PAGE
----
As will be described later in greater detail with a specific example, the method 100 may be used to aid in identifying such steps. In step 102, manufacturing information associated with a fabrication process may be retrieved. The manufacturing information may include device functional yield (e.g., yield information associated with a lot/wafer), electrical characteristics, materials characteristics, and similar information. The electrical characteristics may include resistance, capacitance, and current-voltage characteristics provided through electrical test structures embedded in the product. For example, an electrical test structure may exist for contact resistance, wherein the contact resistance may provide an indicator of the quality of the process steps associated with the contact resistance. This information may be retrieved based on predefined sample parameters, such as a window size that encompasses a specified number of process steps. In the present example, the manufacturing information includes process step pairs (e.g., a pair of process steps which may be sequential, but may include intervening process steps). In step 104, the retrieved manufacturing information may be sorted using a first statistical method (e.g., a statistical sorting method such as analysis of variance (ANOVA) or multivariate analysis of variance (MANOVA)) that divides the manufacturing information into at least a high group and a low group.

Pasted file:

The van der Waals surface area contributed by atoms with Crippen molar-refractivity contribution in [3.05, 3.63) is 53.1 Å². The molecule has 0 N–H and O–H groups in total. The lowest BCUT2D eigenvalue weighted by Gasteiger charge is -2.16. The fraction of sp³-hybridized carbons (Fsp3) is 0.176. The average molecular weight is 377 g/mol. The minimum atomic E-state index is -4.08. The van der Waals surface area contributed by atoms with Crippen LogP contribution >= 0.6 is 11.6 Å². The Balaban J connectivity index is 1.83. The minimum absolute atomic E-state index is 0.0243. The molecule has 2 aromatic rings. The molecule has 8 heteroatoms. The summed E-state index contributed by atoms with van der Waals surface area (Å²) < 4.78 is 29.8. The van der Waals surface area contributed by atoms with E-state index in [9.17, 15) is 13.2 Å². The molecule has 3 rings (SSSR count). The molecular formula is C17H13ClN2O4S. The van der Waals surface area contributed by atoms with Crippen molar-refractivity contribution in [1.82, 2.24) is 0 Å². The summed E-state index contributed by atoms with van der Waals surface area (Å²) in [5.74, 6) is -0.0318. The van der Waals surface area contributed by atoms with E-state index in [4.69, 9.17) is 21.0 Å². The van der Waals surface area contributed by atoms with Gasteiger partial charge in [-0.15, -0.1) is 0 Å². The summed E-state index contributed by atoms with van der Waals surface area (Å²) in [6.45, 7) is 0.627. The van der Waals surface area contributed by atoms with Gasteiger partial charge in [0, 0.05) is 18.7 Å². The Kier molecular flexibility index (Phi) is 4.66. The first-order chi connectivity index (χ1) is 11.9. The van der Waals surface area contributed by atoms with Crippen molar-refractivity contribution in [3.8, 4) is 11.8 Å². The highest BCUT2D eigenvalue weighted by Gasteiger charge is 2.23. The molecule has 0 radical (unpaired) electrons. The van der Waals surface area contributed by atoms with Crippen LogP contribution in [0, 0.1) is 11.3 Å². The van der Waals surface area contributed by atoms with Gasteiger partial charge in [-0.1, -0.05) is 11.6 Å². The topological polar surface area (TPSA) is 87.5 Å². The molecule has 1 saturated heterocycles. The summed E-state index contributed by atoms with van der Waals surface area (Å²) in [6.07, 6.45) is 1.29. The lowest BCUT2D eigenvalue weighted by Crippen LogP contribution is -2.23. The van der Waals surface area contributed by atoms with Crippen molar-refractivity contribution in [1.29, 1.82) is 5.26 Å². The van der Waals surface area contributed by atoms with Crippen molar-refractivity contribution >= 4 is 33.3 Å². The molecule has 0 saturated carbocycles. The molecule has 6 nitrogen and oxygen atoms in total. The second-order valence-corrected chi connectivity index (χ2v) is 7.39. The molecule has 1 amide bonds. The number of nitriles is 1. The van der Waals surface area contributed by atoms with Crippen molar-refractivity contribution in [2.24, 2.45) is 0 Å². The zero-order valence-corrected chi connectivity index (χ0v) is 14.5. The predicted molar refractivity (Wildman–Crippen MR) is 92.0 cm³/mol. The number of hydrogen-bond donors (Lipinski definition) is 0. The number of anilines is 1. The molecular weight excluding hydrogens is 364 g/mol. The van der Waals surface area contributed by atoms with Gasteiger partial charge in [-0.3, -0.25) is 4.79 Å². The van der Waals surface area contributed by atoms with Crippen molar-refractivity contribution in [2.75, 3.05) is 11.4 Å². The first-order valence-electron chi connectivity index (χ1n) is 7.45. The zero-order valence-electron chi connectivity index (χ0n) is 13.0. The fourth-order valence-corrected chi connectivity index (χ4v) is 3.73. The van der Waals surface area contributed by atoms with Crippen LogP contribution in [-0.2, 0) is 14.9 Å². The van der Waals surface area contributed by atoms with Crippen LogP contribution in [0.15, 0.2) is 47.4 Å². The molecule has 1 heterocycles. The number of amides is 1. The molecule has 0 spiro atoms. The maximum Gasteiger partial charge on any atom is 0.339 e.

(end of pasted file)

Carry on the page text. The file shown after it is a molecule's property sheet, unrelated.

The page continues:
In step 106, a value may be calculated for each process step pair by applying a statistical method (e.g., a statistical significance method) to the high and low groups. The statistical significance method may be applied to the sorted data to determine a statistical significance of various groups, and may generate a value for each process step pair indicating a significance of the process step pair relative to the others with respect to a queue time event. For example, the values may represent P-values, which may be determined through a statistical test such as the Kruskal-Wallis test and/or other statistical tests.